KIEV, Ukraine — Ukraine's parliament ratified a landmark association agreement with the European Union on Tuesday, firmly pivoting the country toward the West and drawing a line under the issue that last year sparked massive protests and led to the ex-president's ouster.
In stark contrast to the patriotic fanfare of that vote, parliament earlier in the day went behind closed doors to approve laws granting greater autonomy for rebellious, pro-Russian regions in the east, as well as amnesty for many of those involved in the fighting.
The laws are part of a peace deal between Kiev and the Russian-backed separatists, which includes a cease-fire that has been repeatedly violated since it was imposed on Sept. 5. But the Kiev government has struggled to balance an outwardly pro-European stance with its attempts to end the conflict in the east by giving greater autonomy to the pro-Russian rebels, a move many in Ukraine fear will allow Russia to bolster its influence and further destabilize the region.
After the ratification vote in Kiev, synchronized with the European parliament by video chat, members of parliament leapt to their feet to sing the Ukrainian national anthem.
The agreement will lower trade tariffs between Europe and Ukraine, require Ukrainian goods to meet European regulatory standards, and force the Kiev government to undertake major political and economic reforms. In a speech to legislators, President Petro Poroshenko called the vote a "first but very decisive step" toward bringing Ukraine fully into the European Union.
Poroshenko also said that those who died during protests against the ex-president and during fighting in the east "gave up their lives so that we could take a dignified place among the European family."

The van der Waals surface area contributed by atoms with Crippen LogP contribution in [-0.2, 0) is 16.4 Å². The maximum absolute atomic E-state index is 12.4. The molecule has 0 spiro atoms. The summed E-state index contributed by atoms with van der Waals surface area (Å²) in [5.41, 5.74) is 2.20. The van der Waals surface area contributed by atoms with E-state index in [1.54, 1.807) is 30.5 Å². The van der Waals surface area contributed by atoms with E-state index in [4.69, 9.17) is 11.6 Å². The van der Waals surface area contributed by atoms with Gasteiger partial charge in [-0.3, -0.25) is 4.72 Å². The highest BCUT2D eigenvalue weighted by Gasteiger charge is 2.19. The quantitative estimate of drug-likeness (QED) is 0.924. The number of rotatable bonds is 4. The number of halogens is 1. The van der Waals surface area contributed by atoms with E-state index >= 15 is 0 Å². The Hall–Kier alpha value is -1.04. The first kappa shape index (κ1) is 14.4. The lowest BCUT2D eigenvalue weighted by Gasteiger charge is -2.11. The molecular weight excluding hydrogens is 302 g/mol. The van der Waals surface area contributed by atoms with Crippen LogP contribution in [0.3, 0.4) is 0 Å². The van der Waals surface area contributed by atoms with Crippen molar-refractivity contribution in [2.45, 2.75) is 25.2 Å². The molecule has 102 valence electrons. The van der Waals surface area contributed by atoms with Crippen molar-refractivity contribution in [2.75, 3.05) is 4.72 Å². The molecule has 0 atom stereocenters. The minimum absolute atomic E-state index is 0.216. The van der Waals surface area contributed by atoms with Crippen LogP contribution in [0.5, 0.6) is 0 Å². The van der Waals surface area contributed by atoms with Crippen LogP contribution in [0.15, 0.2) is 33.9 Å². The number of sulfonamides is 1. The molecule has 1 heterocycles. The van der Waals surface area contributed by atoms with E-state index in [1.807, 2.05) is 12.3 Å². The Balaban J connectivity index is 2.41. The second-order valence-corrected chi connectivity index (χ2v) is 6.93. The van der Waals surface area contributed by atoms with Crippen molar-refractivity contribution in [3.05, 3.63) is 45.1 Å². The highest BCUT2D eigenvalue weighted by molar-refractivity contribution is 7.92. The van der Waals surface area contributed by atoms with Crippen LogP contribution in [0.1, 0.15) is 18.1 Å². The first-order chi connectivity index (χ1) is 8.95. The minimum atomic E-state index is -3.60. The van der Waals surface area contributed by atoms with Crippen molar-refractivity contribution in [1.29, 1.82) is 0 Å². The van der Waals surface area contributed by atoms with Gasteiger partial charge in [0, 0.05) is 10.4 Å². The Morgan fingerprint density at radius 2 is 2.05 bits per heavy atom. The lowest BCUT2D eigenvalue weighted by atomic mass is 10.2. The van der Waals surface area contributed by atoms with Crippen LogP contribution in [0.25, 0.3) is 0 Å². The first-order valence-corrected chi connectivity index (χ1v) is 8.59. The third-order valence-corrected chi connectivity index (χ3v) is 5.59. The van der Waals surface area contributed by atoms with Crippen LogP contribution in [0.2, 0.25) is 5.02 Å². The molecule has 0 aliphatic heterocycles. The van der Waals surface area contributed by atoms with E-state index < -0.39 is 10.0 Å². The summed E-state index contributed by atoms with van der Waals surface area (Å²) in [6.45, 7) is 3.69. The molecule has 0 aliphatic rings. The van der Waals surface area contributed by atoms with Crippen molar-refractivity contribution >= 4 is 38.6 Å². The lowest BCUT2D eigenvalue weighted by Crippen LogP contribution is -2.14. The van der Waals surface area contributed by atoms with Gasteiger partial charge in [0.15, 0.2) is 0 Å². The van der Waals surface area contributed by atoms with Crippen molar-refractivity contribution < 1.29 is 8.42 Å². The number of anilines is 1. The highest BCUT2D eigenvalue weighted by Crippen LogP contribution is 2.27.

"Since World War II, not a single nation has paid such a high price for their right to be European," he said.
In Brussels, EU lawmakers overwhelmingly ratified the agreement.
"The message this sends could not be clearer: The European Parliament supports Ukraine in its European vocation," said Martin Schulz, president of the EU Parliament. "The European Parliament will continue defending a united and sovereign Ukraine," he said.
Of the bills that were passed earlier in the day, one calls for three years of self-rule in parts of the war-torn east and for local elections to be held in November. It grants concessions that were not offered in a presidential peace plan that was put forward in June, such as local oversight of court and prosecutor appointments and local control of police forces.
A separate bill called for amnesty for those involved in the eastern conflict, although the law does not cover those who are suspected or charged with several dozen crimes including murder, sabotage, rape, kidnapping and terrorism. Nor does the law grant amnesty to those who have attempted to kill Ukrainian law enforcement officials and servicemen, meaning that most of the separatists — who have waged war for five months on government forces — could not be amnestied.
The legislators' decision to hold a closed-door session — an anomaly in the Ukrainian parliament — underscores the political challenges of the moves.